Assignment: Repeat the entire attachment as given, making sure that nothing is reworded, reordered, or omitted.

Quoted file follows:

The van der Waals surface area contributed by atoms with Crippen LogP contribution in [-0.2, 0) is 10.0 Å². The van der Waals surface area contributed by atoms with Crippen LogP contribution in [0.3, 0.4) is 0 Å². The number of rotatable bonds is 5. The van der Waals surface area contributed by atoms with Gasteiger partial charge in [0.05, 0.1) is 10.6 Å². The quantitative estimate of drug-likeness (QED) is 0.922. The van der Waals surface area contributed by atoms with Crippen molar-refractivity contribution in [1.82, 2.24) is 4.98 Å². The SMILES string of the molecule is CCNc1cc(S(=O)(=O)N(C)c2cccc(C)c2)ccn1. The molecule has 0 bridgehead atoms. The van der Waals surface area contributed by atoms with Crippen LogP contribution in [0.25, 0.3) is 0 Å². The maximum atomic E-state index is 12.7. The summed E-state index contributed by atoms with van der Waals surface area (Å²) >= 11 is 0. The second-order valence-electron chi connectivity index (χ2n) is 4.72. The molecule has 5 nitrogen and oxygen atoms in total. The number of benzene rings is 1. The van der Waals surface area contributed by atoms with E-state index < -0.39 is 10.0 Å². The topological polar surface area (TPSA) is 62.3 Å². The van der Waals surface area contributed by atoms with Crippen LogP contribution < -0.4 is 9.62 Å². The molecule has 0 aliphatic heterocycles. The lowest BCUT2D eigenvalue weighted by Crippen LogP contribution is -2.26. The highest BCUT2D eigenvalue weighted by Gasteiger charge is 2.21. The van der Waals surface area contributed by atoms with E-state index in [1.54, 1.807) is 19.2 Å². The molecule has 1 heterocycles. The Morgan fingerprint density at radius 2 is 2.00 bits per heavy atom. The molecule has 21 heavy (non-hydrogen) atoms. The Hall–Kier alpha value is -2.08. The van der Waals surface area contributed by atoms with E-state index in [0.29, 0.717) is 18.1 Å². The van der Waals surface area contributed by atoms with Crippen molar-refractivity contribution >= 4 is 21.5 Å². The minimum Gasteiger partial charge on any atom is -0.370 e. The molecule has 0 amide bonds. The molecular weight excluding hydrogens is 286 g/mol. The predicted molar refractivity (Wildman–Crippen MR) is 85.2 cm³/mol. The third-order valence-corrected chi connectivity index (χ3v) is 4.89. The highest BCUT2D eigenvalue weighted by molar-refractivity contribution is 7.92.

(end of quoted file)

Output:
The van der Waals surface area contributed by atoms with Crippen LogP contribution in [-0.2, 0) is 10.0 Å². The van der Waals surface area contributed by atoms with Crippen LogP contribution in [0.3, 0.4) is 0 Å². The number of rotatable bonds is 5. The van der Waals surface area contributed by atoms with Gasteiger partial charge in [0.05, 0.1) is 10.6 Å². The quantitative estimate of drug-likeness (QED) is 0.922. The van der Waals surface area contributed by atoms with Crippen molar-refractivity contribution in [1.82, 2.24) is 4.98 Å². The SMILES string of the molecule is CCNc1cc(S(=O)(=O)N(C)c2cccc(C)c2)ccn1. The molecule has 0 bridgehead atoms. The van der Waals surface area contributed by atoms with Crippen LogP contribution in [0.25, 0.3) is 0 Å². The maximum atomic E-state index is 12.7. The summed E-state index contributed by atoms with van der Waals surface area (Å²) >= 11 is 0. The second-order valence-electron chi connectivity index (χ2n) is 4.72. The molecule has 5 nitrogen and oxygen atoms in total. The number of benzene rings is 1. The van der Waals surface area contributed by atoms with E-state index < -0.39 is 10.0 Å². The topological polar surface area (TPSA) is 62.3 Å². The van der Waals surface area contributed by atoms with Crippen LogP contribution < -0.4 is 9.62 Å². The molecule has 0 aliphatic heterocycles. The lowest BCUT2D eigenvalue weighted by Crippen LogP contribution is -2.26. The highest BCUT2D eigenvalue weighted by Gasteiger charge is 2.21. The van der Waals surface area contributed by atoms with E-state index in [1.54, 1.807) is 19.2 Å². The molecule has 1 heterocycles. The Morgan fingerprint density at radius 2 is 2.00 bits per heavy atom. The molecule has 21 heavy (non-hydrogen) atoms. The Hall–Kier alpha value is -2.08. The van der Waals surface area contributed by atoms with E-state index in [0.29, 0.717) is 18.1 Å². The van der Waals surface area contributed by atoms with Crippen molar-refractivity contribution >= 4 is 21.5 Å². The minimum Gasteiger partial charge on any atom is -0.370 e. The molecule has 0 amide bonds. The molecular weight excluding hydrogens is 286 g/mol. The predicted molar refractivity (Wildman–Crippen MR) is 85.2 cm³/mol. The third-order valence-corrected chi connectivity index (χ3v) is 4.89. The highest BCUT2D eigenvalue weighted by molar-refractivity contribution is 7.92.